The one constant in IT, as it is in life, is change. Over the past few years, wireless local-area networks (WLANs) have migrated from ad hoc parallel networks of convenience to highly secure and mission-critical network elements that are co-equal to the wired LAN in importance and in the amount of money spent on their care and feeding.
For some companies, at least.Last week, I interviewed Andrew Borg, senior research analyst for the Aberdeen Group. Borg said that best-in-class organizations-in other words, those that get it-are marrying their wired and wireless LANs under a highly secure umbrella.
The industry doesn't move in unison, of course, and there are many other companies whose WLANs continue to limp along as the perpetual weak sister. Those who are in denial should wake up. One step toward doing this is to look at the data points Borg offers on the benefits that accrue to companies that react more proactively. For instance, says Borg, WLANs that got the best-in-class treatment:
...increased their traffic on their WLAN by 229 percent since their program's inception. They had a 201 percent increase in the portion of their organization covered by the WLAN signal and a 121 percent decrease in WLAN downtime.
A nice bookend to Borg's comments, which were based on a report he wrote that was released by Aberdeen in late May, is the fact that 802.11n is finally headed down the home stretch to full standard-hood. PC World says that The Institute of Electrical and Electronics Engineers (IEEE) is about to mercifully end the seven-year process.
The story details precisely where 802.11n is, which seems to be in the final throes of official sign off. All that's left are a couple of final procedural steps. Any substantive problem with the standard would have been exposed by now. Though there is a lot of pre-standard 802.11n gear in the field, the long-delayed finalization of the standard is a milestone that echoes the thought that WLANs should be given the same importance as the wired network.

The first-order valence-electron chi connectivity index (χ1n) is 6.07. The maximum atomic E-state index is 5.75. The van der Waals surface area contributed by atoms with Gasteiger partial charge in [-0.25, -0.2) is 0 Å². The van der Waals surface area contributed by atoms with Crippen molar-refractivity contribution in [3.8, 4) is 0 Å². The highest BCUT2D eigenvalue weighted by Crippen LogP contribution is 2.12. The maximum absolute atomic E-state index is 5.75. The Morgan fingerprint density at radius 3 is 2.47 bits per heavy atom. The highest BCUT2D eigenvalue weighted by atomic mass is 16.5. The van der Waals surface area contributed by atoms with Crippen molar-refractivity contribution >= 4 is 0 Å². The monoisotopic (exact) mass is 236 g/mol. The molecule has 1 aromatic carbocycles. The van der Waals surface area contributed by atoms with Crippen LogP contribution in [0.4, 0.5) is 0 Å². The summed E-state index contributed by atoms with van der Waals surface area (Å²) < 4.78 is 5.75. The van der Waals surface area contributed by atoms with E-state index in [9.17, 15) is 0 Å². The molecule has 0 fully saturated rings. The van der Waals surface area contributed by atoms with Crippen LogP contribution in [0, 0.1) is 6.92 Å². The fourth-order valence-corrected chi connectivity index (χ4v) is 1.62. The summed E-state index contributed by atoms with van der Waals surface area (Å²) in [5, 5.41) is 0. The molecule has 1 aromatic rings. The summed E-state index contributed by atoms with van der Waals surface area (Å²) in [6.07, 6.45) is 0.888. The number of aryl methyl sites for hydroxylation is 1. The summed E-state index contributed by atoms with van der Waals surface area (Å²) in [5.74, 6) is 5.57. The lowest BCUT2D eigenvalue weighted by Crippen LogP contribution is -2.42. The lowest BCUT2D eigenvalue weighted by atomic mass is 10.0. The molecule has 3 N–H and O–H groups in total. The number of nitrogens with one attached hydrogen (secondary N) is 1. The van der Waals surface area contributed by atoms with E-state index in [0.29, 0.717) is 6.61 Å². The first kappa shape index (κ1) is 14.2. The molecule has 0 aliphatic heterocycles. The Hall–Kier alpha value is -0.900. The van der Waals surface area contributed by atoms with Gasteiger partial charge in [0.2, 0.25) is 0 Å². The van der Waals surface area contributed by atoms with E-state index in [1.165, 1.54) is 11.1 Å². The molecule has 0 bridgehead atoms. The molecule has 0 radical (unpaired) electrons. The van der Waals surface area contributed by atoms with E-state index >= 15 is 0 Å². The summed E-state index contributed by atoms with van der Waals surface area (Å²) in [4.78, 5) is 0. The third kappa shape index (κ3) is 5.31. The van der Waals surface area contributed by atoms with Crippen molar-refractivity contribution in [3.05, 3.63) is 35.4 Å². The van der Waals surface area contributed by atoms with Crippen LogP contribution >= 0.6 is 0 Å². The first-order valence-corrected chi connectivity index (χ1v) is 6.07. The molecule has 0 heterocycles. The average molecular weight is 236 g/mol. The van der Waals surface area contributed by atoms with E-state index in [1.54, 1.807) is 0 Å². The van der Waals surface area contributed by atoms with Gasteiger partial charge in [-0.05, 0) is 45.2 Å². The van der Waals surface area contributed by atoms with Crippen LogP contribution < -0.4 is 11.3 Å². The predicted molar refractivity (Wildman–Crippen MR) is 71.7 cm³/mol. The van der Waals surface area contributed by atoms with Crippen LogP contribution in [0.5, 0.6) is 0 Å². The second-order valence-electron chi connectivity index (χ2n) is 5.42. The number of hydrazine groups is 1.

The need for tight and coordinated integration of wired and wireless LANs also is growing because people are transitioning to wireless. Network World reports that many organizations-led by the academic community, which often leads on WLAN issues-are moving in droves to 802.11 in general and 802.11n in particular. When speed and robustness are eliminated as key differentiators-when, in essence, the two types of networks become roughly equal in performance-802.11n wins because of its flexibility. That, of course, makes it increasingly important to manage and protect it as robustly as the wired LAN.
The differences between the benefits garnered from WLANs by organizations employing best-in-class, average and laggard approaches are stark. There is no reason that companies that use wireless technology, especially those moving to 802.11n, shouldn't strive to gain these benefits.